Of those 1,400,000 refugees, possibly 200,000 had a little capital. The rest were penniless, many with nothing beyond the clothing on their backs. Most were urban shopkeepers, members of professions, grocers, waiters, servants, tailors, shoemakers, yet the majority had to be settled on the land.

By means of loans floated with the aid of the League of Nations, and grants by the Greek government itself, what M. W. Fodor describes as “the greatest involuntary migration of peoples ever recorded in the pages of history” got under way. Six hundred and fifty thousand were settled in towns, some of which already existed while most were built up overnight by the immigrants themselves. The arrival of vast numbers of refugees in previously settled communities created economic crises in the beginning, for the immigrants plunged into the enterprises for which they had been trained, whether or not such enterprises were needed. The crises abated, however, for at the same time other industries which required the establishment of retail businesses were started, and the absorption of surplus labor was accomplished over a comparatively short period.

About 150,000 families were settled on the land, some of which had been tilled, some so far untilled. They also started new industries such as the breeding of silkworms, the production of tobacco and cotton. It was found that they were more progressive and in many cases more efficient and willing to try new methods than the old, established inhabitants.

There were of course those who failed, as there are always, in any country, those who fail. The Greek refugees were in no sense homogeneous; there were many among them who spoke only Turkish, whose religion, customs, and general culture were far more alien to the Greeks than those of the German and Austrian Jews would be to us. Greece is a western country, Turkey an eastern. Many of them had to make the adjustment between the Asiatic and European culture.

The statement that the Jew is very largely what his Gentile neighbor had made him seems to be borne out by the experience of England, and pre-Hitlerist Germany and Austria. At this crucial time when false generalizations are heard on every hand, it is perhaps worth while to remember that according to modern anthropological belief, the Jew does not differ so much from the Gentiles who surround him as he does from the Jew of another country. Many of us have a kind of collective face in mind which we label “Jewish,” if we do not know the blonde, blue-eyed Jews of Vienna, and if we have not encountered a shaven-headed, keen-featured man of military bearing whom we would unhesitatingly call “Prussian,” but who turns out to be a doctor from Berlin of pure Jewish origin.

Those who will not heed the refugees’ plea for land of their own, maintaining that Jews are not farmers and never have been and never will be, usually fail to take into consideration the fact that until very recently there was almost no country where Jewish ownership of land was permitted. In spite of that, some Jews have been farmers, however, notably in the Ukraine and North Caucasus, where countless families got around the Imperial Russian laws by renting land on what was often an illegal 99-year lease system. Generation after generation tilled soil which was not and never could be their own.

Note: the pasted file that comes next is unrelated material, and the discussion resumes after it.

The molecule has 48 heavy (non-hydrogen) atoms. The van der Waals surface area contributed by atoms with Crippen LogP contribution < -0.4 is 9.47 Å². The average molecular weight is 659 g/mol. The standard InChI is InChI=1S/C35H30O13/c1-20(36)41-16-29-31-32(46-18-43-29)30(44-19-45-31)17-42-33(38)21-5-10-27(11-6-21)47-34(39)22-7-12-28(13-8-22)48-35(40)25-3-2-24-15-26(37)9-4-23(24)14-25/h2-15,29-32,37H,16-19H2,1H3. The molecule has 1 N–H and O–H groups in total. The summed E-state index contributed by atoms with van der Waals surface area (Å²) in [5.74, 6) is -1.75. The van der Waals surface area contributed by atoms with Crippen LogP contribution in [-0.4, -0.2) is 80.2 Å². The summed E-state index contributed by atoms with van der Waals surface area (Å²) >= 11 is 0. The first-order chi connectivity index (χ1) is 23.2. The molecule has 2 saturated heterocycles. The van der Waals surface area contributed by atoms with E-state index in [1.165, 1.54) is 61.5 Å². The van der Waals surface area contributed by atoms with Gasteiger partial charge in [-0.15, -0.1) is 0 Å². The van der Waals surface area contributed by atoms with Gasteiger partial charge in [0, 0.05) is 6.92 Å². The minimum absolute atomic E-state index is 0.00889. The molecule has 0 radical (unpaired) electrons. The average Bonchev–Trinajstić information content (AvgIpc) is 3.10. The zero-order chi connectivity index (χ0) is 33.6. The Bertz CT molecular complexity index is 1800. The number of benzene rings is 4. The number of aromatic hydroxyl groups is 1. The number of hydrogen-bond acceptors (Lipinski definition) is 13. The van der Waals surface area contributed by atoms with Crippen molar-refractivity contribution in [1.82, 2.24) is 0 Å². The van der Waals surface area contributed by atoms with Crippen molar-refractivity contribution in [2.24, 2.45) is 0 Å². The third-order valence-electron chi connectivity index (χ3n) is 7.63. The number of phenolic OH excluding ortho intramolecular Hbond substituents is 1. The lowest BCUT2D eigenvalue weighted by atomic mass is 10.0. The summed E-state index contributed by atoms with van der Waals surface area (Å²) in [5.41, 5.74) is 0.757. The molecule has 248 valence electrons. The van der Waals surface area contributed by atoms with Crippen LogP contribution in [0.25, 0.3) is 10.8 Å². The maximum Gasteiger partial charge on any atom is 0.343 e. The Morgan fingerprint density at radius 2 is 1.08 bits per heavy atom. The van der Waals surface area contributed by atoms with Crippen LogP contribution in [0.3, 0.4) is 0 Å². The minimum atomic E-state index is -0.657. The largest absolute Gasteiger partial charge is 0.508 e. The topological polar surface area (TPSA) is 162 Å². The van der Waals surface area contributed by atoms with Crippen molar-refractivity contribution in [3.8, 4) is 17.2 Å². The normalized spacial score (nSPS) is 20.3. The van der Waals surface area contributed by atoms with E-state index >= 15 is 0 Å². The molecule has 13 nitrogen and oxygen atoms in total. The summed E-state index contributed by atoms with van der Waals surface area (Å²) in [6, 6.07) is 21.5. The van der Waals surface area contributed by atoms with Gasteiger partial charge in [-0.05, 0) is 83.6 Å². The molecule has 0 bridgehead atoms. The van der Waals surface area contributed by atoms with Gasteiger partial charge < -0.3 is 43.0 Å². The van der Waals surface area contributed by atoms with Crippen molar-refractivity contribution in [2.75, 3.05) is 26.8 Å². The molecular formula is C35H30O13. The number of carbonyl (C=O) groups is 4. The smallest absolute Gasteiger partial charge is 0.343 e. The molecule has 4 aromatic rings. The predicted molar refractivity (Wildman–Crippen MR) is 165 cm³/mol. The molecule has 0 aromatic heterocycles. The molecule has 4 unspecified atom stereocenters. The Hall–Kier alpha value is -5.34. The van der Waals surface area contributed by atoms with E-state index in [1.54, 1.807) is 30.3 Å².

The dog in the manger has never been much admired. Whether we like it or not, that is the way we look to the outside world at the moment, and so long as thousands of helpless men, women and children are suffering intolerable persecutions and abuse in Germany, or being herded like cattle from one already crowded European country to another, while we continue to slam our door and refuse them admission, there will be little reason for anyone to think better of us. Beyond certain material contributions, Canada has done little or nothing for humanity as a whole. We merely exist, harming no one, and doing no one any good either. It is a record of mediocrity.

The Nazis jeer at us, say we make a great show of equality of race and creed, and criticize them for not wanting their Jews, while in actual fact we don’t want them either. There is just enough truth in those accusations to make any honest Canadian uncomfortable, and there are many of us who feel that should Finns, or Swedes, or Norwegians have been forced to endure such atrocious suffering through no fault of their own, we, the people of Canada, would have taken some action before this. If that is the case, the implications behind it bode us no good.

Our sympathy is of no assistance to a group of several hundred human beings huddled together on a boat midway between Austria and Czechoslovakia, unable to go either forward or back, nor to all those people waiting desolately in offices and parks and railway stations for some country to lead the way. Should that country be Canada, we would thereby strike the greatest blow for democracy this country could make, and no one can say how powerful and far-reaching an effect it might have upon the issue which now divides the world. ♦